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The Gloomy Side of Sinatra in The Manchurian Candidate

The Gloomy Side of Sinatra in <em>The Manchurian Candidate</em>

By the time The Manchurian Candidate was released in 1962, Frank Sinatra had been on American screens and in American hearts for nearly two decades. His bobby-soxers had been displaced by Elvis fans, who had been displaced by Beatles die-hards; Sinatra was twice deposed, and his bearing suggested that he knew it. In the film, he looks wan and tired, middle-aged now, no longer in possession of the boyish, apple-cheeked visage he had in Anchors Aweigh or On the Town, those postwar musicals for MGM. He was forty-seven, and it had been nearly a decade since his Oscar-winning turn as the doomed, lovable Maggio in From Here to Eternity, which had established him as an actor of serious dramatic weight, not just a moonlighting musical star, during a time when major success in both fields was rare for one performer. 

For the first drastic sign that something is severely out of place in the mind of Sinatra’s character in The Manchurian Candidate, ex-GI Bennett Marco, look no further than the opening fifteen minutes of the film: his sweat-drenched evenings, full of recurring nightmares, reveal his torment. It’s 1952, and the official story is that Marco and his unit in Korea were saved by the heroic efforts of their commander, Raymond Shaw (Laurence Harvey). Shaw, on Marco’s recommendation, was chosen for a Congressional Medal of Honor as a result. But the actual ordeal is something else entirely; Sinatra scratches and mutters in his sleep, reliving the truth of the incident, haunted in his waking hours by the feeling that something isn’t right.

In his nightmare, the camera does a wild circular pan around what initially seems to be a dull garden party full of middle-aged ladies, attending a lecture on proper planting skills. The soldiers sit slouched and smoking, eyes glazed over with boredom. But as Frankenheimer’s camera spins, the environment transforms into a politburo-style room where a brainwashing conspiracy is taking place, surrounded by Chinese and Soviet officials with not a fussy matron in sight. Suddenly those glazed eyes aren’t incidental, and the POWs are shown to be a part of a sinister scheme. To demonstrate the efficacy of a brilliant new method of mind control, Raymond is made to murder two of his men at will in front of everyone present. He completes the job, emotionless and wiped of all memory, and is thus selected to become a domestic assassin for a malign cabal of Communist forces.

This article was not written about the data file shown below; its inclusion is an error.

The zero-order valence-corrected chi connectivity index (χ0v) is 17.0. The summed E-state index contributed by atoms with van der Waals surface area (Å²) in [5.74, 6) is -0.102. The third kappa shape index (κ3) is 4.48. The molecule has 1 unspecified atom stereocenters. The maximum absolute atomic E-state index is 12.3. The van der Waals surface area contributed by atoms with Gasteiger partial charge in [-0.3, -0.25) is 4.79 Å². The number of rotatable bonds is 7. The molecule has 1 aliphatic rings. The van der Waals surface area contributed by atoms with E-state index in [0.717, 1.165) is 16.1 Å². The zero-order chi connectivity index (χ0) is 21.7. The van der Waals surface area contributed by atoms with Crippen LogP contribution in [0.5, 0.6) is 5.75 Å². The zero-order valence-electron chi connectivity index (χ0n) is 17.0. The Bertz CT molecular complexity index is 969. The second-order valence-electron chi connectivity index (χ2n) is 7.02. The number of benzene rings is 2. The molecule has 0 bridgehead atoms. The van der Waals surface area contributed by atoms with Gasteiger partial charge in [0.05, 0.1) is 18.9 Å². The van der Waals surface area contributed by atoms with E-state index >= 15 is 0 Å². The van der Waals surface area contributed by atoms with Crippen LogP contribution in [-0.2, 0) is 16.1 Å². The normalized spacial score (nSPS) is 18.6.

Ultimately, it falls to Captain Marco to bear witness to the brunt of the horror that The Manchurian Candidate contains. Raymond, robbed of free will and made to commit state-sanctioned murder, is programmed in a way that precludes him from reacting naturally to his circumstances; we watch his story unfold through the eyes of Marco, who shares our trepidation as he unearths layers of political subterfuge and violent antidemocratic action. It’s not an enviable task for an actor to be in such a reactive role, but Sinatra manages to bring something compellingly vulnerable to it. He had a taste for playing troubled, uncertain men, even in his lighthearted fare; whatever cynicism he had was soft rather than rough around its edges. 

In real life, Sinatra’s sensitivity was well-documented, and not always in a flattering way. But on-screen, under the direction of artists like Frankenheimer and Otto Preminger (who directed him in The Man with the Golden Arm), petty tantrums, depressive episodes, and bouts of bullying were corralled into cocksure insolence or wounded neuroses, something that Sinatra could always imbue with depth.

As Marco, who is drawn increasingly into the web of conspiracy around him, Sinatra embodies the human wreckage that emerges from paranoia. Of course, paranoia was a condition building up through the American midcentury like fizz in a shaken bottle, finally bursting to the surface. The nation was convulsed by McCarthyist witch hunts and right-wing power plays and terror of Soviet armageddon raining from the sky. Sinatra evokes the mood of the era with his stammers and stares, trembling so violently that he drops his cigarette in his drink. At times, it’s excruciating to watch. And further dimensions come from another place; in a film that could not be any more the antithesis of a musical, Sinatra is still himself. He often played musicians in films, and when he played military men they often had finer, more thoughtful dimensions. It couldn’t be otherwise: all those velvety torch songs and their miasma of despair hang around him like a dubious mantle, giving those skinny shoulders a slight droop even when he’s in the role of an upright military man.

Sinatra said himself that he felt all his time spent singing had lent itself to acting, and that for a long while he’d been acting without realizing it. If that’s true, the reverse is too: even when he doesn’t sing a note, those lonely songs undergird his identity with raw vulnerability, a sort of ineffable romance. And then there’s the matter of his line delivery, also musical in its nature; he could change whole moments with a slight exhalation or, as From Here to Eternity producer Buddy Adler put it, drop in a word or two that “makes the line actually bounce.” In The Manchurian Candidate, it happens more than once. There’s that old Hoboken intonation, sliding out when Captain Marco is angry and poking a finger at the TV, the word “broads” coming out of his mouth with a spongy extra vowel in it, like “broawds.”

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